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Food Photography

Passport to the World - Cannoli in the coffee.

Being an NYC Food Photographer means having a passport to the world without ever having to wait in line at La Guardia. That doesn’t mean that you get automatic TSA pre check. In my life I’m constantly going from one restaurant to another and from one cuisine to another and one language to another. Part of what makes New York city such a great place to live is that people from all over the world converge here on these tiny islands looking for new opportunities. And many of them bring their food and culinary traditions with them and start restaurants. You can find just about every kind of food imaginable in NYC. From East African tibs and Injera to Himalayan yak stew. And as a food photographer your job is to help share those culinary traditions. In my life on Monday everybody is speaking Chinese, Tuesday switches to Italian and on Wednesday I’m photographing with the Dominicans.
cannoli being dunked in coffee
It’s important to understand the subtitles of these traditions. They share a rich cultural heritage but Italians and Italian Americans are very different people. Their lives are literally half a world apart and it can be important to understand these traditions. One time me and the marketing director of a restaurant photographed the most beautiful cannoli ever being dunked into a cup of coffee like a donut. But after the shoot when we showed that photograph to the owner of the restaurant who grew up in Rome the answer was just “No. No way. No real Italian would ever dunk the cannoli.” Fortunately we had photographed the cannoli in other ways but it’s important to be respectful to the traditions of a food that dates back to the Middle Ages. But if this was an Italian American restaurant they probably would say “Hey, knock yourselves out.” Mostly you just have to listen. I almost always advocate listening more than you talk. When you’re a food photographer on the job you often have very limited time to make a good impression and understanding the culture of the food your photographing is vitally important.
ethiopian food with a side of injera
My Chinese friend said a hilarious thing that the secret to young beautiful skin is chicken feet. Mmmm… mmm… chicken feet. Chicken feet are actually high in collagen which is good for your skin so it does check out. I personally am not a big fan of chicken feet. I don’t like human feet either and I think I’m just not a fan of the idea of feet in general. But I will always try them anyways hoping that this time I’ll like them. And I never want to put off my hosts who often insist on trying the chicken feet or the crawfish or that weird undersea mollusk. For many people who grew up in China chicken feet are a treat that they remember fondly from when they were kids. And they’re proud of that tradition. But for somebody who is Chinese American that’s not necessarily the case. I’m not saying that if you’re a food photographer you absolutely have to try the chicken feet but why not? If you don’t like it thats ok but at least be open minded to the possibility. I can eat tripe all day long and once had lambs face stew at a photoshoot. But I was disappointed that they left the eyeballs out of it.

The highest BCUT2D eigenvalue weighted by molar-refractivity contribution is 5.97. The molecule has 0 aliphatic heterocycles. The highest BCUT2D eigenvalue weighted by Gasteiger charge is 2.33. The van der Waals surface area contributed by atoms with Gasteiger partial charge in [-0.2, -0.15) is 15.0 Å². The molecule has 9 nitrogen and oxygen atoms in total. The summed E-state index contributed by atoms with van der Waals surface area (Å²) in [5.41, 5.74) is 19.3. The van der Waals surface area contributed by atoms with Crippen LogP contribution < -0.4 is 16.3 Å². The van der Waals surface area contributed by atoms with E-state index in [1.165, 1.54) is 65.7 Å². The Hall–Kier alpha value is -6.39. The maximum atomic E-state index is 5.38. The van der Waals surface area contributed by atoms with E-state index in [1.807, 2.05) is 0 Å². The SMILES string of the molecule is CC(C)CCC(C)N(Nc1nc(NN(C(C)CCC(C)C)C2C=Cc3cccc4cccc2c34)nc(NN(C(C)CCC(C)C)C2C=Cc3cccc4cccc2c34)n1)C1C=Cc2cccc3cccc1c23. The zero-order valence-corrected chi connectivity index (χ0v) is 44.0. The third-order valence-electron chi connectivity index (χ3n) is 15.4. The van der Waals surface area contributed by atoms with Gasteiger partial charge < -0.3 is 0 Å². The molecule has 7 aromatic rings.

Hands pulling apart crawfish at a Chinese Restaurant
I also love grasshopper tacos but I struggle a little when they leave too many of the feet on and one gets stuck in my teeth. They are pretty crunchy and delicious. I love them with a squirt of lime. In the same way that you want to keep an open mind about trying new weird foods and traditions try to keep an open mind about how you view the world and your approach to photography. If you always photograph everything overhead try a new angle. If you always pull the same soft box out of your lighting kit try shooting with just a bare bulb. I’m constantly looking at the work of other photographers to get ideas and inspiration for what the latests and greatest trends are. There’s a trend in food photography lately to make deadpan flatly lit photographs. There’s one food photographer in NYC in particular who makes these visually striking photographs. I would describe them as minimalism meets a deer in headlights. The way that she does it makes me not want to eat the food. In particular when she photographs meat I find her work off-putting as if I’m looking a cadaver in the morgue and not a steak in a fancy restaurant. And because of this I secretly suspect her to be a serial killer, I mean how could anybody photograph food and I don’t want to eat it? But I still notice her work and it makes me pause every time I see it. She makes powerful images and I think this aesthetic works better as an editorial photograph as opposed to product photography. but to each their own and sometimes I take inspiration from her work and try to work some of those ideas into my own. Try it sometime. You might like it.
grasshopper tacos from at Tolache
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You own your Work You own your Work. Copyrights.

This is an ongoing project with more coming soon.

Have a question? Feel free to ask and I would be happy to help.
a portrait of Will Engelmann
Will Engelmann is a Food Photographer in NYC. He has no other talents and has never done anything else in his life. If for some reason people stop needing high qaulity food photography he's so screwed. But at least for now he thinks he's safe.

Check out his Food Photography Website
Thirsty? Cocktail Photography Website